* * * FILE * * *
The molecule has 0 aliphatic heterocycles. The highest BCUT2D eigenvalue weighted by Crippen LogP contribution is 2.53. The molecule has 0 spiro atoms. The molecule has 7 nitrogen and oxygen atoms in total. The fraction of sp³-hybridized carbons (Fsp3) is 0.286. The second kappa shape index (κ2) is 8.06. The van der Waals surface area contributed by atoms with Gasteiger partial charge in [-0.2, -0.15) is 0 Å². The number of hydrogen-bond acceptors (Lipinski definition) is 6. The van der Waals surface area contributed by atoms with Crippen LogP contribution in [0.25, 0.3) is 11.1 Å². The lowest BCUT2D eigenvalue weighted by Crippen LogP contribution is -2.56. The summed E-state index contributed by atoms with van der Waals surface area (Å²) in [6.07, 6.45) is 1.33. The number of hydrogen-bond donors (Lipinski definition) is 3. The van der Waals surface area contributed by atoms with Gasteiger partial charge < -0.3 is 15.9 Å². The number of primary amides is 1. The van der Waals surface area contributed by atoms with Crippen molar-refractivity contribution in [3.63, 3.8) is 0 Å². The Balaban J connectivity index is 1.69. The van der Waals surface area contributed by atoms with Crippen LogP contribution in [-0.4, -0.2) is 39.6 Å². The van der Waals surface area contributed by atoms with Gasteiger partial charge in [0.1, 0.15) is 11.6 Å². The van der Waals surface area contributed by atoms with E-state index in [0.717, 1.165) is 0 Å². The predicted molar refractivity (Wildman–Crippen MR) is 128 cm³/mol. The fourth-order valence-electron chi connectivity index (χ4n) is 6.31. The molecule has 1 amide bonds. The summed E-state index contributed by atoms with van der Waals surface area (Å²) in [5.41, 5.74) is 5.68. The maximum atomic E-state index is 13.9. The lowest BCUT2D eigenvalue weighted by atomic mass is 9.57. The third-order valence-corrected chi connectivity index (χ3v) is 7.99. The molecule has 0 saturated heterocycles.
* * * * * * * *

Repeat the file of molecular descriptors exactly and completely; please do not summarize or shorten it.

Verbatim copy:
The molecule has 0 aliphatic heterocycles. The highest BCUT2D eigenvalue weighted by Crippen LogP contribution is 2.53. The molecule has 0 spiro atoms. The molecule has 7 nitrogen and oxygen atoms in total. The fraction of sp³-hybridized carbons (Fsp3) is 0.286. The second kappa shape index (κ2) is 8.06. The van der Waals surface area contributed by atoms with Gasteiger partial charge in [-0.2, -0.15) is 0 Å². The number of hydrogen-bond acceptors (Lipinski definition) is 6. The van der Waals surface area contributed by atoms with Crippen LogP contribution in [0.25, 0.3) is 11.1 Å². The lowest BCUT2D eigenvalue weighted by Crippen LogP contribution is -2.56. The summed E-state index contributed by atoms with van der Waals surface area (Å²) in [6.07, 6.45) is 1.33. The number of hydrogen-bond donors (Lipinski definition) is 3. The van der Waals surface area contributed by atoms with Gasteiger partial charge < -0.3 is 15.9 Å². The number of primary amides is 1. The van der Waals surface area contributed by atoms with Crippen molar-refractivity contribution in [3.63, 3.8) is 0 Å². The Balaban J connectivity index is 1.69. The van der Waals surface area contributed by atoms with Crippen LogP contribution in [-0.4, -0.2) is 39.6 Å². The van der Waals surface area contributed by atoms with Gasteiger partial charge in [0.1, 0.15) is 11.6 Å². The van der Waals surface area contributed by atoms with E-state index in [0.717, 1.165) is 0 Å². The predicted molar refractivity (Wildman–Crippen MR) is 128 cm³/mol. The fourth-order valence-electron chi connectivity index (χ4n) is 6.31. The molecule has 1 amide bonds. The summed E-state index contributed by atoms with van der Waals surface area (Å²) in [5.41, 5.74) is 5.68. The maximum atomic E-state index is 13.9. The lowest BCUT2D eigenvalue weighted by atomic mass is 9.57. The third-order valence-corrected chi connectivity index (χ3v) is 7.99. The molecule has 0 saturated heterocycles.